What does it even mean to say that one half of our species should not exercise such an elementary bodily function? We scientists call it lacrimation. Society insists on a different label: wimp, girly-boy, coward.
A perfect example of our wonderful extra-somatic accomplishments.
Filed under: Religion/God
$100,000,000. That is an amount of money that an infinitesimal amount of people in the world will get to see. Take, for example, that the two biggest countries per population are India and China, whose gross domestic products per capita are $3,339 and $7,518 respectively. This is in stark contrast to the United States’ GDP per capita of $47,123, and this figure doesn’t even take into account the gross wealth inequalities that persist in our country: 10% of the population owns 71% of the wealth, and as a slight even to this elite class merely 1% of the country’s population owns 38% percent of the wealth. As I said, not many will see 100 million dollars in their lifetime.
But, 89 year old Christian proselytizer Harold Camping has nearly seen that amount. His organization, Family Radio, has been rumored to be worth $100 million. Regardless of the actual amount, this smug civil-engineer turned Christian-proselytizer is making far more than Jesus Christ would have considered extravagant. Camping, however, is not the first to predict the rapture (http://en.wikipedia.org/wiki/Rapture#Date_setting), or to generate copious amounts of cash preaching (see: http://en.wikipedia.org/wiki/Missionary), or to otherwise take advantage of the insecurities created by not knowing everything. And, I don’t see this exploitation of the human insecurity stopping anytime soon.
Now then, how is this interpretation of the Bible received by other Christians and believers? It is merely deemed an unfortunate, rather innocuous misinterpretation. He is otherwise exempt from criticism of his postulation of an unsubstantiated armageddon, charlatanry in accruing obnoxious amounts of money, and smug track record of previous prophecies. In every other facet of human life, one would be eaten alive for such intellectual and social cowardice. However, he gets away with this almost exclusively based on his vague, apparently outlandish adherence to a (conveniently) modern body of religious principles.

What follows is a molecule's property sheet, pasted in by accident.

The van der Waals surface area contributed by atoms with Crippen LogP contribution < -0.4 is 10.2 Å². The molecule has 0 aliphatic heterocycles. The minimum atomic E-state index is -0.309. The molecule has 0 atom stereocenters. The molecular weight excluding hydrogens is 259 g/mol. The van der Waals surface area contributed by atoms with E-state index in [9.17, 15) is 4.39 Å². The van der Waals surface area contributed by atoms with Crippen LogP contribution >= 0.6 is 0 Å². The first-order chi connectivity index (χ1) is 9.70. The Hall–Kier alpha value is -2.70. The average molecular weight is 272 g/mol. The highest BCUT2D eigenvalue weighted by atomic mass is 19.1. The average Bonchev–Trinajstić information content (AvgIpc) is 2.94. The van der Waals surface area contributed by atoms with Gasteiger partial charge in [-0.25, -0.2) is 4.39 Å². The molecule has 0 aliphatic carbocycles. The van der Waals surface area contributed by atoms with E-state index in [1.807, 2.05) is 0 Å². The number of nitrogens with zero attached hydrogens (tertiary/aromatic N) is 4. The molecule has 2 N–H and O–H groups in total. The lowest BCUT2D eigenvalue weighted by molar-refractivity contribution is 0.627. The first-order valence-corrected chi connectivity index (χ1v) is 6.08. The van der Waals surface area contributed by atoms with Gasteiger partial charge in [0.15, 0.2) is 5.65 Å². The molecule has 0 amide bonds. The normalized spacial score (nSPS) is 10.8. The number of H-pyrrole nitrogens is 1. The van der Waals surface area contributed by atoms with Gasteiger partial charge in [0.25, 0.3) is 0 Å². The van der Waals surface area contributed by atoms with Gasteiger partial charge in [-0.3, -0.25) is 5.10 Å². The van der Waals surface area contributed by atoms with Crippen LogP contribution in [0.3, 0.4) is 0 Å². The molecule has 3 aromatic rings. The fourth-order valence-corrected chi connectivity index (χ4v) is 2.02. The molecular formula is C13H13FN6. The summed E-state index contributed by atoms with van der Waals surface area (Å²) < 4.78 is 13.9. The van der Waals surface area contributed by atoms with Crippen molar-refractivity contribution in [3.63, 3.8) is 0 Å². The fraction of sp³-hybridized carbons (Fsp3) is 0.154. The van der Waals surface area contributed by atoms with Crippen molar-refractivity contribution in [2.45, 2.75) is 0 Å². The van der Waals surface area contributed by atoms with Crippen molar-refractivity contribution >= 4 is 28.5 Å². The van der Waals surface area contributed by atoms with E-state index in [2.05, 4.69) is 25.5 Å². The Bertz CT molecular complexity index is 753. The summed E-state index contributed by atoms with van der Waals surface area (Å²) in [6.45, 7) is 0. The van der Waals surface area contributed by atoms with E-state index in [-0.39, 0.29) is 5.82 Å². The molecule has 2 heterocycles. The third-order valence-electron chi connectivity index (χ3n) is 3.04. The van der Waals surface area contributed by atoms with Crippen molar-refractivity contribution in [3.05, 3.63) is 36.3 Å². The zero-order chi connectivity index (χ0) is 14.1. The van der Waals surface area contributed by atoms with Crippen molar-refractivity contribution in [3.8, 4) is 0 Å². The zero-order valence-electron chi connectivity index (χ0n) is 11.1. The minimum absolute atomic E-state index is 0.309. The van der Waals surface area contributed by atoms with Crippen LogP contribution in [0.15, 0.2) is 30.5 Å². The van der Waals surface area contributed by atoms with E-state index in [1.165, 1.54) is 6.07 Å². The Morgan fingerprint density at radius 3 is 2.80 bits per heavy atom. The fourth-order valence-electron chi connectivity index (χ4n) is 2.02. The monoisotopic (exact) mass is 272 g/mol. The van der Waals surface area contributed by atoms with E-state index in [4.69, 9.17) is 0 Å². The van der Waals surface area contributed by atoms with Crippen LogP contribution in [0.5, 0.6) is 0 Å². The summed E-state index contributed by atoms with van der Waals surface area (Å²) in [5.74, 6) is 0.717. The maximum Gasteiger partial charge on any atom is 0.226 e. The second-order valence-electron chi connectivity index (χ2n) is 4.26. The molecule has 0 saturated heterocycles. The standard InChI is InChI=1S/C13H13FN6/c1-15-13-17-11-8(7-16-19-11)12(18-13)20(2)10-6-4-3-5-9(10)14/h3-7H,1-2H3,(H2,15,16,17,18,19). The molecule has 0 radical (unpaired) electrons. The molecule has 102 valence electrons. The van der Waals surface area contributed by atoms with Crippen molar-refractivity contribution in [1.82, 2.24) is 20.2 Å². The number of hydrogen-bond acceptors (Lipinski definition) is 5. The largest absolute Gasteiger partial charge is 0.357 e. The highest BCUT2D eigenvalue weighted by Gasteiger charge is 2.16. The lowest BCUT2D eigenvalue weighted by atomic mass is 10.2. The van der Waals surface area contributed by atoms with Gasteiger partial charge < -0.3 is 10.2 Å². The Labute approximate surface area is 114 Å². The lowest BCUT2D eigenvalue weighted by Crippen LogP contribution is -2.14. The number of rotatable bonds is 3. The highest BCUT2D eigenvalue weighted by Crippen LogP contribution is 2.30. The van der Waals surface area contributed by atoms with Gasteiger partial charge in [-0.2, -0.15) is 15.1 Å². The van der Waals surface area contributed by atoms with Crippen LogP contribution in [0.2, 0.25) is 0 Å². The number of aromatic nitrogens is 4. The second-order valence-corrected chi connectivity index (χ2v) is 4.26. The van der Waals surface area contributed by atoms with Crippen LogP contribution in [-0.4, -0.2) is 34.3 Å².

Christianity, when interpreted as the Bible prescribes, is a clear plight of human progress. This absolute loon cannot be chastised as more than someone simply misinterpreting the Bible, because everyone knows that he is well working within the boundaries of faith and what the Bible instructs.
What I think makes him so controversial – if you can call it that at all – is that he, and other self-identified prophets of the Christian faith, just happen to be exposing a conscionable, very plausible scientific and moral untenability that a true Christian faith exhibits in the face of modern morality. And yet, all the while Christianity (or your particular flavor of religion) insists on being the sole process in which we stumble upon our morality. Surely loons like Camping are not processes by which we figure out that morality?
Christianity is a complex of relics that people hold onto – and misconstrue and ignore in spite of the sanity of every day life – from a time when it was ok to treat woman like objects, and superstition like a sound foundation of reason. It is kind of sad to see otherwise wonderfully smart people cower in the corner and treat people like Camping as the paranoid older brother who, unfortunately for most believers, otherwise shares the exact same principles that they do. The only difference is that he does it with the confidence and unabashed disregard for sensibility that the Bible has always required of its believers. It would be a safe bet to assume that he and his followers were as confident in this rapture date as anything they have ever been confident of. In a time where we have traced our origins and sequenced our DNA, that is a sad and frightening thing.
Filed under: Self Discovery
When you find yourself walking through a large city at cognizant age you start to realize how small you are. Even in the countryside, look up at a clear sky. The dizzying number of stars dwarf you. Your comprehension is swallowed by the scale-less abyss. You are small indeed.